On the brink of WWII, journalist Verity Browne ruffles official feathers, rescues a Jewish artist from the Nazis and solves a murder.
Fresh from her successful sleuthing in the south of France (A Grave Man, 2006), leftist correspondent Verity Browne is now a full-fledged Communist, writing for the New Gazette from Vienna in the spring of 1938 when her close friend Lord Edward Corinth gets word that she may be in danger. Indeed, the Nazis seize the city and deport her. Nonplussed, Verity takes up a pet side project, helping a young Jew named Georg Dreiser escape to freedom in England. At a posh dinner party, Verity has a spirited political discussion with Winston Churchill, whom she grows to admire if not agree with. (Lord Mountbatten and a handful of other real people also appear as minor characters.) Meanwhile, Edward is reunited with a friend from his school days, the Maharaja of Batiala, known to him as Sunny, and meets Joan Miller, a beautiful film star. More consequentially, his wide-eyed nephew Frank discovers the corpse of Peter Gray, a famous painter. Gray’s death is put down to his accidentally eating too much ergot (a fungus on some grains). But his lovely niece Vera, who has her doubts, convinces Edward and Verity to probe further.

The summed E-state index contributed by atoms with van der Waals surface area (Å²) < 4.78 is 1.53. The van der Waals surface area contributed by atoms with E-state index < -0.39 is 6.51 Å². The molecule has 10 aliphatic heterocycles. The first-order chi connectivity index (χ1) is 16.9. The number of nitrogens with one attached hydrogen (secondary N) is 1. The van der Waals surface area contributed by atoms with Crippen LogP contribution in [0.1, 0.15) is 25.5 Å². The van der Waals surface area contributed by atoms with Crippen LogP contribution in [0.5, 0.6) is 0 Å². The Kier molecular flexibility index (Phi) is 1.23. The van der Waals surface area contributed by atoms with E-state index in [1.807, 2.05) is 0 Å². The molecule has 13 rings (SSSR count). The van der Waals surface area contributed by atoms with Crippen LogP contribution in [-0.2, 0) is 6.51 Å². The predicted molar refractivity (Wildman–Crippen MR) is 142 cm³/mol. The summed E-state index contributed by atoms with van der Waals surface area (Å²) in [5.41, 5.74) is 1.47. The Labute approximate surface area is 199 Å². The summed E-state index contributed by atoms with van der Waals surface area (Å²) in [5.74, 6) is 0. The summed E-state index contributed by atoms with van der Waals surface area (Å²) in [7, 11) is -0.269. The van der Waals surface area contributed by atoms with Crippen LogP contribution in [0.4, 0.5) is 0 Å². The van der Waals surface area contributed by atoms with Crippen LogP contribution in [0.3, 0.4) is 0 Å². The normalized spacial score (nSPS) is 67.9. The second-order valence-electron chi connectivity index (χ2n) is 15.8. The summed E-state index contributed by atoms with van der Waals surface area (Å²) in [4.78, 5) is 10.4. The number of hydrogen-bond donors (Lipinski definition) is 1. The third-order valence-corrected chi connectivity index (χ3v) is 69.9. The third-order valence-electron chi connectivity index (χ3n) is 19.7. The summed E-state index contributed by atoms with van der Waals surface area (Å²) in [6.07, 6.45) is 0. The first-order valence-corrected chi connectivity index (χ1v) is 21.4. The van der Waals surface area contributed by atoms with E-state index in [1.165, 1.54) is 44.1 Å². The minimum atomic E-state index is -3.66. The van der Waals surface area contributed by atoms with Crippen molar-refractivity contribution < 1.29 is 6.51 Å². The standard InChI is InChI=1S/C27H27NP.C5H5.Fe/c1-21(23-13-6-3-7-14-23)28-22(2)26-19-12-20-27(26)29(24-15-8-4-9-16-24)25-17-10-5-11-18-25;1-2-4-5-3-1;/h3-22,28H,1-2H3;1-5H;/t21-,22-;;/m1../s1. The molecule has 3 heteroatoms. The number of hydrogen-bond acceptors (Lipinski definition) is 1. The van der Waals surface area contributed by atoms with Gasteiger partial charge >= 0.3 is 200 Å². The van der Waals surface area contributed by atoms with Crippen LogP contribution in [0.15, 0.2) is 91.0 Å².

Roberts’s effortless grasp of his subject and era are matched by his pitch-perfect prose.